Birmingham Property Services

Company: Ramesys (AEC)Customer: Birmingham Property ServicesSubmitted by: Decipher PR LtdBirmingham Property Services (BPS) is an integral part of Birmingham City Council’s Economic Development Division, employing approximately 100 people across 10 fee earning Business Centres.As well as providing a property focus for the Economic Development Division, BPS also offers professional property management services to other Birmingham City Council departments and to a number of external organisations.BPS is also a significant contributor to Birmingham City Council’s Accelerating Development initiative, intended to encourage investment, job creation and sustained economic growth through partnerships between the City Council and the private sector.

Selecting a System

In 1995, BPS was awarded a five-year Compulsory Competitive Tendering (CCT) contract to provide the City Council’s property services. Under CCT, BPS would be required to bid against commercial organisations for the City Council’s property services work. In the build up to this, BPS recognised the need for a time-recording and reporting system which would be capable of meeting the complex needs of CCT contracts and allow it to account for time, charge clients and monitor progress of jobs.”It was patently obvious that our previous way of doing things, with an in-house developed database, was not going to work”, explained James Hurd, BPS Information Systems Manager. “We needed to operate as a trading organisation and be able to bill our clients for work on different bases, including standard percentage fees, lump sum or hours worked.

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Under CCT rules we had to be able to demonstrate that our costs were competitive, where direct comparison is possible, with commercial organisations providing the same service.”In order to fulfil this requirement BPS issued an Invitation to Tender and shortlisted 5 companies, including Ramesys AEC and its Conquest product. Each company and its solution was formally evaluated, in line with the Council’s standard procurement practices, using tender evaluation forms, product demonstrations and reference site visits.Ramesys AEC showed an understanding of BPS’s requirements and was able to demonstrate that Conquest could support these effectively with a solution implemented within BPS’s allocated budget. Conquest was chosen over the competing products because of the product’s ability to support BPS’s need to structure fees on a number of different bases.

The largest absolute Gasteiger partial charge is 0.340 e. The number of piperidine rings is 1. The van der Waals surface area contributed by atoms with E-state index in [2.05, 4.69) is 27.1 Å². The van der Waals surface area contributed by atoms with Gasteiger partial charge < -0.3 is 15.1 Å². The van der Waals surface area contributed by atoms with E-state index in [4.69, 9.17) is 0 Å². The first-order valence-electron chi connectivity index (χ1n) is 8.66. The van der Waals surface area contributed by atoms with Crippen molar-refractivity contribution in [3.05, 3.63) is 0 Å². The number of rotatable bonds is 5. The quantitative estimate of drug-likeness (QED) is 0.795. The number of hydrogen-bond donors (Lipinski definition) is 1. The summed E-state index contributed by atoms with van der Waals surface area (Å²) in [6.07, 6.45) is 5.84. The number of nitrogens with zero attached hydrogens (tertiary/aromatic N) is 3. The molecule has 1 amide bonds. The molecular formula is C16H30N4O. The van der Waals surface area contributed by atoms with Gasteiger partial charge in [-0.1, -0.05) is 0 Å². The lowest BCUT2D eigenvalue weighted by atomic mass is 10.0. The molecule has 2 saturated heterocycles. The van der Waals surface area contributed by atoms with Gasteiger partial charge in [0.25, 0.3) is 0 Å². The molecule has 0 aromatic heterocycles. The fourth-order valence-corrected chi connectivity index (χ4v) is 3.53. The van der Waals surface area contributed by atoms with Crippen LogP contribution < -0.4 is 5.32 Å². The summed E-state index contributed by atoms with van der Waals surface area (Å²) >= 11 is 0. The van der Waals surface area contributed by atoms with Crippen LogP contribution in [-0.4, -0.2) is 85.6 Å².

Initial Implementation

BPS purchased 40 full Conquest licenses with Ramesys AEC consultants supporting the implementation and training.

Since then BPS staff have used Conquest successfully to meet the information recording and reporting requirements of its 5-year CCT contract.CCT has now been superseded by the Best Value initiative, for which Birmingham City Council is a pilot site, which brings with it a new set of requirements for information recording and reporting.

Upgrading to Best Value

“In 1999, knowing that Best Value was on the way, we wanted to be fully equipped to change the way we worked to meet the new requirements. We were also standardising on Oracle databases with NT servers across the organisation, so it made sense to move the Ramesys AEC time and billing solution onto the same platforms”, says Hurd.The strong relationship that BPS had enjoyed with Ramesys AEC for 5 years made the upgrade to Progression the obvious choice to cope with the new demands of Best Value. “Aside from the capabilities of the product, the most important factor in making our decision to upgrade to Progression was our good relationship with Ramesys AEC.